You don’t understand exponential growth.

They already have hurt the big automakers by outselling BMW 7-Series, Audi A8, Lexus LS, Porsche Panamera and Mercedes S class. When they come out with the Model E, it will be serious competition to all automakers, including popular models like the Camry and Accord.

True, but as a disruptive technology Musk and company have already done much to implement Tesla’s stated goal: to electrify the transportation industry. Car companies are falling all over themselves to come out with electrified vehicles. i think we can safely conjecture that without Tesla this acceleration to the change to fully electrified vehicles would be quite a bit slower.
“In this modern world we can certainly say that the past was very different”.
Fire Sign Theater (circa 1971)
How can you be two places at once, when you’re not anywhere at all?

“Car companies are falling all over themselves to come out with electrified vehicles.”

It would be easier to agree with this statement IF I lived in one of the “Select Markets” where all EV’s are available. As far as available to purchase by me if cost was no barrier: Tesla Model S, Leaf, Focus EV and then the Ford Energi model plug-in hybrids and the Volt. No electrified: Fiat, Fit {for sale to anyone, anywhere AFAIK}, Smart {yet, told coming soon}, Spark, etc.

IMHO, Tesla is changing the world to the chagrin of the companies that make a bundle on servicing and maintaining the ICE. Very hard for them to say it can’t be done when it’s being done marvelously right here in America by some relative newcomer.


Here is a link to the Livestream Munich event. You do need a Livestream account to view the videos.


Totally agree we wouldn’t be where we are now without Tesla. No Leaf, no Volt, nothing. I wouldn’t buy one of their cars yet, because they’re too expensive. But I’m very glad they’re around to help accelerate mass-market EVs.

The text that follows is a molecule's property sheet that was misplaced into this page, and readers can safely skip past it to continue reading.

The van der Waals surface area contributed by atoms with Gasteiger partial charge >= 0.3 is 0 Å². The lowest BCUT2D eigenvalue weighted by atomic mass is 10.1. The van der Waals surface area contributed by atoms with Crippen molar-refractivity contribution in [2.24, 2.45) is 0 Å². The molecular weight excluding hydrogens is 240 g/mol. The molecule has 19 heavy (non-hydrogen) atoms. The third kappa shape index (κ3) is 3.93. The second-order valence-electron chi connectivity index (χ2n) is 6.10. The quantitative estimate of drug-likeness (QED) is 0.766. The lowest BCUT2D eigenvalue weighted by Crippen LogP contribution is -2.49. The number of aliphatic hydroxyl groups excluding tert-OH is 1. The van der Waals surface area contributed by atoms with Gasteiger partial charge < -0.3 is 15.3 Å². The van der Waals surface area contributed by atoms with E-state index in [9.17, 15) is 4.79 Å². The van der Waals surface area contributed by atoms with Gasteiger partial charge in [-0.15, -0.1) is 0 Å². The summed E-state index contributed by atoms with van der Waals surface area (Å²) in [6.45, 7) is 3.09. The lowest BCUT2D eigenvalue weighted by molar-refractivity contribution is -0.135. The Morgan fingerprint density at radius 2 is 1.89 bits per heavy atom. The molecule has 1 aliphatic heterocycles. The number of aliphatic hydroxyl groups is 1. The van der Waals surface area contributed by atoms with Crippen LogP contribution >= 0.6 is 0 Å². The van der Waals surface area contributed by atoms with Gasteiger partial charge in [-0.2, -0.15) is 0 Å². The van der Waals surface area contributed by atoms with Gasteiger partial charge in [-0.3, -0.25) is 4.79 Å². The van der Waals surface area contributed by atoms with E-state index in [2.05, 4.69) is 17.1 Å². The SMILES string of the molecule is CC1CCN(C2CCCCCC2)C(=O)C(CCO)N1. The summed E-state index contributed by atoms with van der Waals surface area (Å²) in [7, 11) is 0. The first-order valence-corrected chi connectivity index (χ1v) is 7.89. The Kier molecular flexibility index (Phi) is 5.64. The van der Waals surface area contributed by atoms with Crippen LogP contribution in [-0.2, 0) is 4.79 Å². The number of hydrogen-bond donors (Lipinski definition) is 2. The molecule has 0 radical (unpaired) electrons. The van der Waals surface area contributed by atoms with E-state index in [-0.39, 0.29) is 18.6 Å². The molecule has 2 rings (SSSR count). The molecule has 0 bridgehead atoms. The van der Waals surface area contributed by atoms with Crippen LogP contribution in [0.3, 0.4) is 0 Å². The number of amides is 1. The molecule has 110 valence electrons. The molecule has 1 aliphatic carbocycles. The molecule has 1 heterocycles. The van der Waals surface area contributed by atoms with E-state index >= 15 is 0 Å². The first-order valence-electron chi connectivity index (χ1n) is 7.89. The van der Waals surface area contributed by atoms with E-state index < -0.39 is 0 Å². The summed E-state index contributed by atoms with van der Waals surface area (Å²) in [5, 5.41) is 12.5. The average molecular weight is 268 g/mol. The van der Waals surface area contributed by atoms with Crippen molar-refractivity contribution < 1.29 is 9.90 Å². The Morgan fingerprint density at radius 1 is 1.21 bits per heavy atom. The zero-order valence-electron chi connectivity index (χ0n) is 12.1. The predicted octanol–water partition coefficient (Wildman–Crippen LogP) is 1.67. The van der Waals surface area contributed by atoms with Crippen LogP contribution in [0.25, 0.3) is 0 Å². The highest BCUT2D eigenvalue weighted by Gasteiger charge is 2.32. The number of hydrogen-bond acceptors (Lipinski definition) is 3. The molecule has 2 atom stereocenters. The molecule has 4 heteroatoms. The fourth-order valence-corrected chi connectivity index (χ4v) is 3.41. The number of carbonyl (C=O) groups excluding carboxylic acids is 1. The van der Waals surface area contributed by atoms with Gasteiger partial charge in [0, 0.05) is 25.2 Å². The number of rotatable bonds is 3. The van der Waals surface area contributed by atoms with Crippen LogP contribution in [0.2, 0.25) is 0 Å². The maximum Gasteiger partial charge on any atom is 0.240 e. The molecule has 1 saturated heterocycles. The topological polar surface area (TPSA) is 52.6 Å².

I’m an optimist. 60 000 Tesla’s sold in 2014.

I think they would be lucky to get 40,000 to 45,000 this year in that the battery production is really holding them up also they have said that they are in the process of buying and installing several million dollars of machines which will take a couple of months to install. But I think most likely now the battery production will really hold them back this time around.

You’re probably right, but I’ll keep my optimistic outlook. 🙂

Other OEMs are not scared. They are just annoyed that Tesla is exposing their line of “EVs are not ready for prime time” as a falsehood.

The big automakers REEEALLY begin to look downright stupid when Tesla spends
nothing on advertising and will break the 50,000/yr sales barrier. Musk is a
genius at free PR – he plays social media like a violin and pops in a Bloomberg
interview or a NYT visit in here and there for flavor.

When he takes his family cross-country and gets FREE local TV interviews, and
makes controversial statements he is just showing the big guys they are still living
in the past, and building machines that only refine 19th Century explode and burn

Future = Tesla

Old and Tired = everybody else.

Tesla should FLOOD the market with Tesla cars. They will all sell.

To flood the market, Tesla needs to build them. They don’t have the capacity, yet. I hope they ramp up fast. The biggest risk to Tesla is if the large automakers with their big facilities, were to manufacture BEV’s and PHEV’s by the hundreds of thousands and treat them like loss-leaders i.e., selling at a loss, in order to absorb Tesla’s market base like a sponge and snuff Tesla out. I don’t think their buddys at Big Oil will let them do this, so they better get ready to move over. To survive, Tesla has no choice but to go big. Until it does, it’s vulnerable to being squashed.

Gen III will really wake up the automakers if they haven’t waked up now.

I think GM has already openly acknowledged that. But Toyota, Honda and VW are openly denying that….

I long to see gasoline cars in museums, instead of on the streets…

As of now the only car I picture raising there range right now is the Nissan leaf and the in that they now have a active poll on how much would someone be willing to spend on buying a 150 mile leaf. But even then I think they are going to to wait to the bitter end before Tesla’s model E will hit the roads.As for everyone else I really don’t think they care that much in that most of them seem to be running after the hydrogen dream.